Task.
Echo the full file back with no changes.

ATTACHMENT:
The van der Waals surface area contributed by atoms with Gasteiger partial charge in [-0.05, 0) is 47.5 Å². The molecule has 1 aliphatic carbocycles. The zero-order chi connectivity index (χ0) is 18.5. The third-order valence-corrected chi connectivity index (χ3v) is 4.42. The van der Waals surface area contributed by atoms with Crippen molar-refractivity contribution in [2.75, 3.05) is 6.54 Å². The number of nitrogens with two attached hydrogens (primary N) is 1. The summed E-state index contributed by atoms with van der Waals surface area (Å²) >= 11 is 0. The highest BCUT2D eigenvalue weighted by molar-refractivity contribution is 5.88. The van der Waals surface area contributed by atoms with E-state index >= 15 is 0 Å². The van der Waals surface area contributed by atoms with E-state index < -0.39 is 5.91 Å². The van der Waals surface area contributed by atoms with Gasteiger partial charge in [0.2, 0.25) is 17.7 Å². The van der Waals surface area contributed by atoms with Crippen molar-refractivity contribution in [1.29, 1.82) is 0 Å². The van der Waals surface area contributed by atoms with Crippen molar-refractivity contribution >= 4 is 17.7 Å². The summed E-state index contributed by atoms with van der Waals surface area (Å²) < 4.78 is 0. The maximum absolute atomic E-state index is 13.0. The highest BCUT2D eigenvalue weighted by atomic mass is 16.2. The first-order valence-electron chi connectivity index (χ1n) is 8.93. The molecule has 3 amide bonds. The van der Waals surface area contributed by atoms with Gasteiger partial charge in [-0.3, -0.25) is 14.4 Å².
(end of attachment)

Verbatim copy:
The van der Waals surface area contributed by atoms with Gasteiger partial charge in [-0.05, 0) is 47.5 Å². The molecule has 1 aliphatic carbocycles. The zero-order chi connectivity index (χ0) is 18.5. The third-order valence-corrected chi connectivity index (χ3v) is 4.42. The van der Waals surface area contributed by atoms with Crippen molar-refractivity contribution in [2.75, 3.05) is 6.54 Å². The number of nitrogens with two attached hydrogens (primary N) is 1. The summed E-state index contributed by atoms with van der Waals surface area (Å²) >= 11 is 0. The highest BCUT2D eigenvalue weighted by molar-refractivity contribution is 5.88. The van der Waals surface area contributed by atoms with E-state index >= 15 is 0 Å². The van der Waals surface area contributed by atoms with E-state index < -0.39 is 5.91 Å². The van der Waals surface area contributed by atoms with Gasteiger partial charge in [0.2, 0.25) is 17.7 Å². The van der Waals surface area contributed by atoms with Crippen molar-refractivity contribution in [1.29, 1.82) is 0 Å². The van der Waals surface area contributed by atoms with Crippen molar-refractivity contribution >= 4 is 17.7 Å². The summed E-state index contributed by atoms with van der Waals surface area (Å²) < 4.78 is 0. The maximum absolute atomic E-state index is 13.0. The highest BCUT2D eigenvalue weighted by atomic mass is 16.2. The first-order valence-electron chi connectivity index (χ1n) is 8.93. The molecule has 3 amide bonds. The van der Waals surface area contributed by atoms with Gasteiger partial charge in [-0.3, -0.25) is 14.4 Å².